From: ticotimes.net If you have ever been to Costa Rica
The traditional cafe society in Costa Rica has reached a cultural crossroads. Older generations of coffee drinking traditionalists are crossing paths with a newer wave of coffee drinkers who are embracing modern technologies and brewing styles making the traditional robust cup of Costa Rican coffee a thing of the past.
Ever since my dad introduced me to Costa Rican blends from his homeland, I have never looked at coffee the same. While my family hasn’t been able to visit to bring me some, I’ve found the next best thing: H-E-B coffee!
Up to 45 producers and 56 types of speciality-grade coffee from 12 countries will join the first “Singapore Virtual (Micro Lot) Specialty Coffee Auction” on Thursday from 2pm to 4pm Bangkok time.
Historically, the peones (coffee pickers) who work the Costa Rican fincas were overwhelmingly Costa Rican citizens. In many instances, multi-generational families often worked at the same finca. This has changed dramatically over the last decade for two reasons.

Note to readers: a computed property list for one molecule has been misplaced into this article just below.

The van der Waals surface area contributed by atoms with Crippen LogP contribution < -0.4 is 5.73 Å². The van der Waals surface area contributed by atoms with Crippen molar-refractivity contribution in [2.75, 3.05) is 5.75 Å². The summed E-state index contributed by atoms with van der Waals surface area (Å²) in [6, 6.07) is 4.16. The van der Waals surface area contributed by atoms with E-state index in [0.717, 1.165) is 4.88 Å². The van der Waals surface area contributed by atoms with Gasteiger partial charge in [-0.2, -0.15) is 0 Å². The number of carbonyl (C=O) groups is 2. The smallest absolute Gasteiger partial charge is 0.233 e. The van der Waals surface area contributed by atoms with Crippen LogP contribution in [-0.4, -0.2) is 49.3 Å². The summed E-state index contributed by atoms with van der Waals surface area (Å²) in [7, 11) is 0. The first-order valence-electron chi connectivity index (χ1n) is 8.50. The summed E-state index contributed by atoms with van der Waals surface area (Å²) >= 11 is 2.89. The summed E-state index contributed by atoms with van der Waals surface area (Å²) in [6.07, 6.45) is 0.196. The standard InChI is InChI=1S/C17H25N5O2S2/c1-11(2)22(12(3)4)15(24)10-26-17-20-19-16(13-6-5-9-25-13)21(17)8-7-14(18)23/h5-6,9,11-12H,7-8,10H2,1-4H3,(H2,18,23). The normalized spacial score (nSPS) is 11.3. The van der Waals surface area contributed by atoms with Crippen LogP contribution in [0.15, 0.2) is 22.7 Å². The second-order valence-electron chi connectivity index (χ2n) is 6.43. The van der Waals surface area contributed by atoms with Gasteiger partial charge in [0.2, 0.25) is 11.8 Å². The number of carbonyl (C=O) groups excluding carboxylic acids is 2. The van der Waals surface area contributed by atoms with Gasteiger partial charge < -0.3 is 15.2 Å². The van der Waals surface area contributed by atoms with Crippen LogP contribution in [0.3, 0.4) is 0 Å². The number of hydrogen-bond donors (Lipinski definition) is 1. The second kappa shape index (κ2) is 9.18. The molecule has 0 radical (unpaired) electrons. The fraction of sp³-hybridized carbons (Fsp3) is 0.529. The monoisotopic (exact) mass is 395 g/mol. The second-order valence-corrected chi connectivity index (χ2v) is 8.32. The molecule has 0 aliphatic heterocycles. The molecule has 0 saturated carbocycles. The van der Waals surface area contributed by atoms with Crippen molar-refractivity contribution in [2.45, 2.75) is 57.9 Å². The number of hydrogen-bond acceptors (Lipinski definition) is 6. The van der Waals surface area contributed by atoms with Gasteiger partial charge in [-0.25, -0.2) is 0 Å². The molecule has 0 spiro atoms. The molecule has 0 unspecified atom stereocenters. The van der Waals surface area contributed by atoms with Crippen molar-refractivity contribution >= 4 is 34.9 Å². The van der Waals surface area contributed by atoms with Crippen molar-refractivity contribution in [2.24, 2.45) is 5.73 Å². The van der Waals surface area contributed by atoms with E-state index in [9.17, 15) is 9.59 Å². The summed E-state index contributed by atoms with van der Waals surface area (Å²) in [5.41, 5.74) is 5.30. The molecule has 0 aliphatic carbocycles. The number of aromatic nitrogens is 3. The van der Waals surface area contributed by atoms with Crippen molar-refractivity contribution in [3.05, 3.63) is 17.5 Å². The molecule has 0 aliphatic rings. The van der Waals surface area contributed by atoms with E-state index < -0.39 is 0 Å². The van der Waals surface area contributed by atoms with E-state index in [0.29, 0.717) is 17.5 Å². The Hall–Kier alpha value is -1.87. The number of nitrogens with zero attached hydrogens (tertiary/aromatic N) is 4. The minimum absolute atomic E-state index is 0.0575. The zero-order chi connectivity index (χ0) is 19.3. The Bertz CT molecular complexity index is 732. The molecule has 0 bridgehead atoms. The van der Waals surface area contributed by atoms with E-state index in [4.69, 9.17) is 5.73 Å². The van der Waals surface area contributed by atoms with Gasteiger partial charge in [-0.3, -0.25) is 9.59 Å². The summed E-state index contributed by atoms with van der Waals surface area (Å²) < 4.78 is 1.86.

“We’re extremely worried. We depend on foreign labor to pick our coffee and now we don’t know if we can count on it,” said Geovanny Rodriguez, a farmer from Santa Maria de Dota, in the mountainous Los Santos region, about 40 miles (64 km) south of the capital, San Jose.
Costa Rican coffee exports fell 13% in May, according to national coffee institute ICAFE data released on Monday, likely due to advance purchases in April as buyers sought to ease expected logistical jams from coronavirus disruptions.
In the pastoral village of Santa María de Dota, not far from the Costa Rican coffee producing region of Tarrazú, coffee is everything. It directs all aspects of life: the economy, the cultural and social fabric, and the health of the environment. CoopeDota, the pillar of the community, plays a vital role in the lives of most residents.
“I have coffee for breakfast, at noon, at 2 p.m., and at night I have another cup. It’s like one of my daily meals,” said Ana Mendez, laughing. She and her husband farm coffee on several small plots in Costa Rica.
Coffee has been grown in Costa Rica since the early 19th century. When the country declared independence from Spain in 1821, the municipal government gave away free coffee seeds to encourage production. Records show that there were around 17,000 coffee trees in Costa Rica at that point.